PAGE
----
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The purpose of an icon is to be a visual symbol that is used as a mnemonic device to denote a complicated object in a simplified way, so avoid unnecessary details in the icon as they can be distracting. It would be better to use just one object in the first icon instead of two objects. The second, third and fifth icons have unnecessary small detailed ...


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This happens when you replace the spine of a blend with a closed path. The blend can't use the same point as a beginning and end point so you get a section of your path not being used. To fix the issue just use the Scissors Tool (C) on the path to create an open path.


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You simply can not prepare an exact two dimensional file for a Sphere. This has being the problem for making acurate maps of the earth and visual apealing at the same time. Here is a recopilation of diferent maps trying "to solve" the problem: http://www.otake.com.mx/Apuntes/Imagen/EnviromentMaps/Maps.html What you can do is a projection. What type of ...


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You're having an issue, because the source file is tiny. To illustrate this, I increased the object's size by 500% (Object > Transform > Scale): At 500% scale, you can finally begin to notice the offset path (-1 px here): I would increase your object's size, to begin with. Alternatively, you can try to mess around with small decimals to offset your ...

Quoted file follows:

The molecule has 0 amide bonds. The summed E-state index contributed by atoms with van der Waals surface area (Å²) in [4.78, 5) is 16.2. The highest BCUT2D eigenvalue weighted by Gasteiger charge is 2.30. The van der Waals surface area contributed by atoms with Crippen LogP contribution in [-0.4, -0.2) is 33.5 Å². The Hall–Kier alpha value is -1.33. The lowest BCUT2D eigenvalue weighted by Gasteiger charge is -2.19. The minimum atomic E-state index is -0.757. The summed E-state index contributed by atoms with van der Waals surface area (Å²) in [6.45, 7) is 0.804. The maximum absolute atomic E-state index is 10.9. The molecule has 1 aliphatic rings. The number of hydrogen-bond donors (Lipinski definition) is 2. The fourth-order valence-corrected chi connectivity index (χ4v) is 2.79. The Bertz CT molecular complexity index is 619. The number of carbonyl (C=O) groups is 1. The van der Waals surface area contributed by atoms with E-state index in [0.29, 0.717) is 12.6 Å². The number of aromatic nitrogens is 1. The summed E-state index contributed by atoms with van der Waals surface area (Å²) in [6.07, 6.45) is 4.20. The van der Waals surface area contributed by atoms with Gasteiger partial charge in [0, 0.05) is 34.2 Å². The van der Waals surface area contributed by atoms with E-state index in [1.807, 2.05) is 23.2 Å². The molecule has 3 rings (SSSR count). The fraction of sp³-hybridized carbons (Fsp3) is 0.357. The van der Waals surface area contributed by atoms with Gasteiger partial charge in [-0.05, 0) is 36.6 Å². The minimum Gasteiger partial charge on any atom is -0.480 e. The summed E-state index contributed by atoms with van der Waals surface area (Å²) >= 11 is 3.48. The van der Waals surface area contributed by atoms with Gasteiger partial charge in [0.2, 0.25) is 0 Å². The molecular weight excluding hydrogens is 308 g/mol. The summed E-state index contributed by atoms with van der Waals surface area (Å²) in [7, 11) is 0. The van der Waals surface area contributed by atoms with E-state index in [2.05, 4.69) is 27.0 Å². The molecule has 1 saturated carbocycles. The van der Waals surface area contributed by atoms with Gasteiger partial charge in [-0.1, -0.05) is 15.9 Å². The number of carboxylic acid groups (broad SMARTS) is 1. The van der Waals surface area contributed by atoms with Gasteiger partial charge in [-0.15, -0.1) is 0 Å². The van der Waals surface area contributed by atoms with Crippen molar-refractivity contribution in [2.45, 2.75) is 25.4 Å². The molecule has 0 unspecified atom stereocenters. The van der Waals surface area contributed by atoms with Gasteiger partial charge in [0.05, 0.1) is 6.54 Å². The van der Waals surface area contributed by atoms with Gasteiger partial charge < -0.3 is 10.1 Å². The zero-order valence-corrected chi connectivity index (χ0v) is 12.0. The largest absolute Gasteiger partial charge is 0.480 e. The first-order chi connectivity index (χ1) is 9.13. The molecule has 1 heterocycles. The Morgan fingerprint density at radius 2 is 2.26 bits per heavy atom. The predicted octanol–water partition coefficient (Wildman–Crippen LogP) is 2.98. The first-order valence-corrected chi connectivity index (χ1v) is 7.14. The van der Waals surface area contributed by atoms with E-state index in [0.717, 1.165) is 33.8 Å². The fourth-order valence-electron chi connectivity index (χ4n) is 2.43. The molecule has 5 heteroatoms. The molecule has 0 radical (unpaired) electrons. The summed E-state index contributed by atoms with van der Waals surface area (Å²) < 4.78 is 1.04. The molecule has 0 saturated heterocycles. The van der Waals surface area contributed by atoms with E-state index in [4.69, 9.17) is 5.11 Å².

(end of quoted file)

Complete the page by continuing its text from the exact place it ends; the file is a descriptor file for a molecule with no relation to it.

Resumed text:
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The way you can achieve the soft shading similar to the examples you've showed is to create a new shape that has a gradient fade from black to black with 0% transparency on one end. Create a duplicate of the shape you want to add the shadow to, and use it as a clipping mask for your "shadow"(cmd/ctrl+7). Then drag that over the main shape (or you could ...


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There are two solutions to this. The first: Go to Edit > Preferences > General Check the box "Scale strokes and effects" That solves it! The first is somewhat temporal or should I say local to your machine because if you send the ai file to someone else and they don't have this stuff checked, they run into the same issue. The Second fix. Click on ...


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This is because Illustrator now creates Linked Assets. In previous versions of Illustrator CC, every graphic asset, once dragged from the Libraries panel into an Illustrator document, was no longer linked in any way to the original asset. Consequently, modifying the original asset in a library had no effect on the copy used in the document. Illustrator ...


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This is more like a long comment. Moving from pixel graphics and natural media thinking to vector graphics is a huge mental leap to quite many users*. It takes some effort about a month or 2 of very intense effort to really get into it. The fastest way to learn is to actually start from scratch. Every vector does not have to be closed. Live paint is not ...